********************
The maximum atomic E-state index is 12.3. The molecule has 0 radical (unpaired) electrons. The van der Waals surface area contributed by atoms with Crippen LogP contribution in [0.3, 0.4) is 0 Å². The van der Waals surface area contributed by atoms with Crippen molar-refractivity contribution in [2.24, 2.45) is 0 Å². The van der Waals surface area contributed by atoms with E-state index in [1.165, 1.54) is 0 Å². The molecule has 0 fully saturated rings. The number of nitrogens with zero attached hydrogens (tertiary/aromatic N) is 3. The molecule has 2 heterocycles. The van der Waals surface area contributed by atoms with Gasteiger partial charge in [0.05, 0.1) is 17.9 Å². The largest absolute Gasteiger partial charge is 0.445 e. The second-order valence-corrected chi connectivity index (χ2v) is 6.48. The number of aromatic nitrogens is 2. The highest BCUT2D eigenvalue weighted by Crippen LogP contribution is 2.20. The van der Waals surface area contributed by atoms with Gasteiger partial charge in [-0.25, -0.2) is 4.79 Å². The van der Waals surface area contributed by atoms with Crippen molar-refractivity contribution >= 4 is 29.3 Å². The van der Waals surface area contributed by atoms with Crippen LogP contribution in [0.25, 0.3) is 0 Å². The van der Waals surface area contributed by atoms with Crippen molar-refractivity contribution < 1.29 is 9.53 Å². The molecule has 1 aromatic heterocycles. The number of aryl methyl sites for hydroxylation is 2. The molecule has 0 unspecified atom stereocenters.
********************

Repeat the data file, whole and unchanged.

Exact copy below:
The maximum atomic E-state index is 12.3. The molecule has 0 radical (unpaired) electrons. The van der Waals surface area contributed by atoms with Crippen LogP contribution in [0.3, 0.4) is 0 Å². The van der Waals surface area contributed by atoms with Crippen molar-refractivity contribution in [2.24, 2.45) is 0 Å². The van der Waals surface area contributed by atoms with E-state index in [1.165, 1.54) is 0 Å². The molecule has 0 fully saturated rings. The number of nitrogens with zero attached hydrogens (tertiary/aromatic N) is 3. The molecule has 2 heterocycles. The van der Waals surface area contributed by atoms with Gasteiger partial charge in [0.05, 0.1) is 17.9 Å². The largest absolute Gasteiger partial charge is 0.445 e. The second-order valence-corrected chi connectivity index (χ2v) is 6.48. The number of aromatic nitrogens is 2. The highest BCUT2D eigenvalue weighted by Crippen LogP contribution is 2.20. The van der Waals surface area contributed by atoms with Gasteiger partial charge in [-0.25, -0.2) is 4.79 Å². The van der Waals surface area contributed by atoms with Crippen molar-refractivity contribution >= 4 is 29.3 Å². The van der Waals surface area contributed by atoms with Crippen LogP contribution in [0.25, 0.3) is 0 Å². The van der Waals surface area contributed by atoms with Crippen molar-refractivity contribution < 1.29 is 9.53 Å². The molecule has 1 aromatic heterocycles. The number of aryl methyl sites for hydroxylation is 2. The molecule has 0 unspecified atom stereocenters.